Previous

Wilfred Tregenza

(1880-1974)  – Accused of being a deserter

Being stoned on the way to church was just one of the hazards encountered by Dartmoor Prison’s conscientious objectors, like Mousehole-born Wilfred Tregenza and Tom Tremewan of Perranporth. No less than 19 of the 62 Cornish conscientious objectors came from Tregenza’s home parish of Paul, which was also home to a divided artistic community.

Credit: Marazion Meeting House

Read full story

Wilfred Tregenza led a life of integrity and distinction. Born in Mousehole in Paul parish in 1890, his father was mayor of Penzance.  He was one of eight boys, all of whom went to university. From the village school he won a scholarship to Truro School, where he became head boy. He excelled both academically and in sport and became the first Cornish boy to win a scholarship to Cambridge.

A man with a good sense of humour and brought up a Methodist, Wilfred at one time considered entering their ministry. After gaining a double First in Mathematics he was just setting out on a teaching career when war broke out. His response was to register as a conscientious objector like three of his brothers; warfare being contrary to Jesus’ teachings.  He joined the Friends’ Ambulance Unit (FAU) in France in 1915. His service was of such quality that there is a document awarding him the Red Cross Star Medal, but his certificate is annotated with the words ‘does not require one’.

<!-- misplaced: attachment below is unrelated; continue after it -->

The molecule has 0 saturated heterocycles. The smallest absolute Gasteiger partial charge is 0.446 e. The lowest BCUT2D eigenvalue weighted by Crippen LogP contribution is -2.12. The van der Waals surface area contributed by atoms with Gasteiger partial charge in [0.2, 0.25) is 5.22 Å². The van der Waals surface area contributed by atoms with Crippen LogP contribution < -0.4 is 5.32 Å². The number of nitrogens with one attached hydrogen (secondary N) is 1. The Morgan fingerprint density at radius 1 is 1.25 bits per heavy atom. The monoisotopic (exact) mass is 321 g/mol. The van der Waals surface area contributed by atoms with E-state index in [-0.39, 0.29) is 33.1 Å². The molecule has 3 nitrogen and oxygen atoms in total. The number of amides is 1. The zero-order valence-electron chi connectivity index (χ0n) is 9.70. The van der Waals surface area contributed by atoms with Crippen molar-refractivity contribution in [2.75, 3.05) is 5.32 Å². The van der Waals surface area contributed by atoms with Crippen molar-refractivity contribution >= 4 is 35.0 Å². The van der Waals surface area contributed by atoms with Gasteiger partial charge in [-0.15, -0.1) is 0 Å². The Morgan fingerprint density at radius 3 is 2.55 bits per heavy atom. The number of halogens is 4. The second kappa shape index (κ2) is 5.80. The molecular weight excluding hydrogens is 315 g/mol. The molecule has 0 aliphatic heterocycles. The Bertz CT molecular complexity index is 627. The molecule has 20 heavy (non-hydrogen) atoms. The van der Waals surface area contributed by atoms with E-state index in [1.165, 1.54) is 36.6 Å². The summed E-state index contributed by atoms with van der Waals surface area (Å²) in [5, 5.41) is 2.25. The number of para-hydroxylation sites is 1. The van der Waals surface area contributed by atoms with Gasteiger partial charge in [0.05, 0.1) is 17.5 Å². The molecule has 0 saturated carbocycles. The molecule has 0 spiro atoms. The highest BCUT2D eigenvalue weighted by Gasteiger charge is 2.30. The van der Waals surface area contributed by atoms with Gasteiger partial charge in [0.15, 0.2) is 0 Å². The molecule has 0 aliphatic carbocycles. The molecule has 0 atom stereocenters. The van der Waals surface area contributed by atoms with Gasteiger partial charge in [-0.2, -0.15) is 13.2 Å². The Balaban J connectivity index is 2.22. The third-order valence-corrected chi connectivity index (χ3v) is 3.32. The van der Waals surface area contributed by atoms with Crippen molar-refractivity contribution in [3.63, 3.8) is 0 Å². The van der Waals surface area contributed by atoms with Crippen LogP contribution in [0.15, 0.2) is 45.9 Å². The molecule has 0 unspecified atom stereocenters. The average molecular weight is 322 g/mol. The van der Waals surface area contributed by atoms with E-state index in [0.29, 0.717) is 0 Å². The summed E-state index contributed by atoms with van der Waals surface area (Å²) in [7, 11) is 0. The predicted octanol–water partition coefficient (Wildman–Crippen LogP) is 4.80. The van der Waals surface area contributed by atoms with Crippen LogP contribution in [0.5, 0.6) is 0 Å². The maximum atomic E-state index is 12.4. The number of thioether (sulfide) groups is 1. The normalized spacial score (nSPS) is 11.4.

When mass conscription was introduced in 1916, Wilfred heard that some COs had been sentenced to be shot.  He was so moved by this news that he returned to England to face conscription himself. On September 28th 1916 his tribunal was held in Truro and reported in the Cornishman and Cornish Telegraph. The tribunal was at fault legally by refusing to accept that the FAU was not a branch of the army. They treated him as a deserter and handed him over for a court martial. He was ‘discharged from the army with ignominy’ and the written verdict remained one of his most valued possessions.

Sentenced to ten years hard labour, Wilfred spent the rest of the war in various prisons. At Dartmoor Prison, the conscientious objectors were mostly employed on stone breaking and building a ‘road to nowhere’. The Bishop of Exeter refused to allow the COs to use the prison chapel and one inmate describes them ‘going up to the church for a service and being stoned on the way. The parson was standing on a flat tombstone. I won’t say cheering them [the local residents] on, but any rate encouraging them’ (We will not go to War by Felicity Goodall (2010)).

Once the war was over Wilfred joined the Religious Society of Friends (Quakers). He married his wife, Mary, at Jordans Meeting House in Buckinghamshire in 1920. With his record, it cannot have been easy for Wilfred to obtain his first teaching appointment at Stroud. He soon became a headmaster and was later invited to join the Inspectorate. Wilfred’s final triumph was to chair the Butler Committee on Education.

When Wilfred retired, he returned to his native Cornwall, living first at St. Just and later at Heamoor. He was a founder member of the Penzance and District Christian Council and very active in several Old Cornwall Societies as well as Marazion Meeting.

Credit: Marazion Meeting House